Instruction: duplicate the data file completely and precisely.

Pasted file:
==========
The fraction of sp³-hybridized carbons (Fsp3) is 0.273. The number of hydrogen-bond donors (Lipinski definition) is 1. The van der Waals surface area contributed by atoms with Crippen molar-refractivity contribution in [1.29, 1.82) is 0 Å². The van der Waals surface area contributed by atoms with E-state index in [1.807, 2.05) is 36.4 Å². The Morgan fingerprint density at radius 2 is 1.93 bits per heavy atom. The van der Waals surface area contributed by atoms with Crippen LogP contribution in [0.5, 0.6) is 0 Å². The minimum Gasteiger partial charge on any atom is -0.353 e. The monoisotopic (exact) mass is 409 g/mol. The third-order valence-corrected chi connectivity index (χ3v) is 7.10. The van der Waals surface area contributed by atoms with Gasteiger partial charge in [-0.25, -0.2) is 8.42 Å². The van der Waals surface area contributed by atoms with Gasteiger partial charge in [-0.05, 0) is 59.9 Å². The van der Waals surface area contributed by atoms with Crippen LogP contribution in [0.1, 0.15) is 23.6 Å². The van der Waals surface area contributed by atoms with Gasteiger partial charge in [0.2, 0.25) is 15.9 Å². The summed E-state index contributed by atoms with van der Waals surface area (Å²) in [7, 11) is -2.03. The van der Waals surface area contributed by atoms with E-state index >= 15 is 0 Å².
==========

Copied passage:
The fraction of sp³-hybridized carbons (Fsp3) is 0.273. The number of hydrogen-bond donors (Lipinski definition) is 1. The van der Waals surface area contributed by atoms with Crippen molar-refractivity contribution in [1.29, 1.82) is 0 Å². The van der Waals surface area contributed by atoms with E-state index in [1.807, 2.05) is 36.4 Å². The Morgan fingerprint density at radius 2 is 1.93 bits per heavy atom. The van der Waals surface area contributed by atoms with Crippen LogP contribution in [0.5, 0.6) is 0 Å². The minimum Gasteiger partial charge on any atom is -0.353 e. The monoisotopic (exact) mass is 409 g/mol. The third-order valence-corrected chi connectivity index (χ3v) is 7.10. The van der Waals surface area contributed by atoms with Gasteiger partial charge in [-0.25, -0.2) is 8.42 Å². The van der Waals surface area contributed by atoms with Gasteiger partial charge in [-0.05, 0) is 59.9 Å². The van der Waals surface area contributed by atoms with Crippen LogP contribution in [0.1, 0.15) is 23.6 Å². The van der Waals surface area contributed by atoms with Gasteiger partial charge in [0.2, 0.25) is 15.9 Å². The summed E-state index contributed by atoms with van der Waals surface area (Å²) in [7, 11) is -2.03. The van der Waals surface area contributed by atoms with E-state index >= 15 is 0 Å².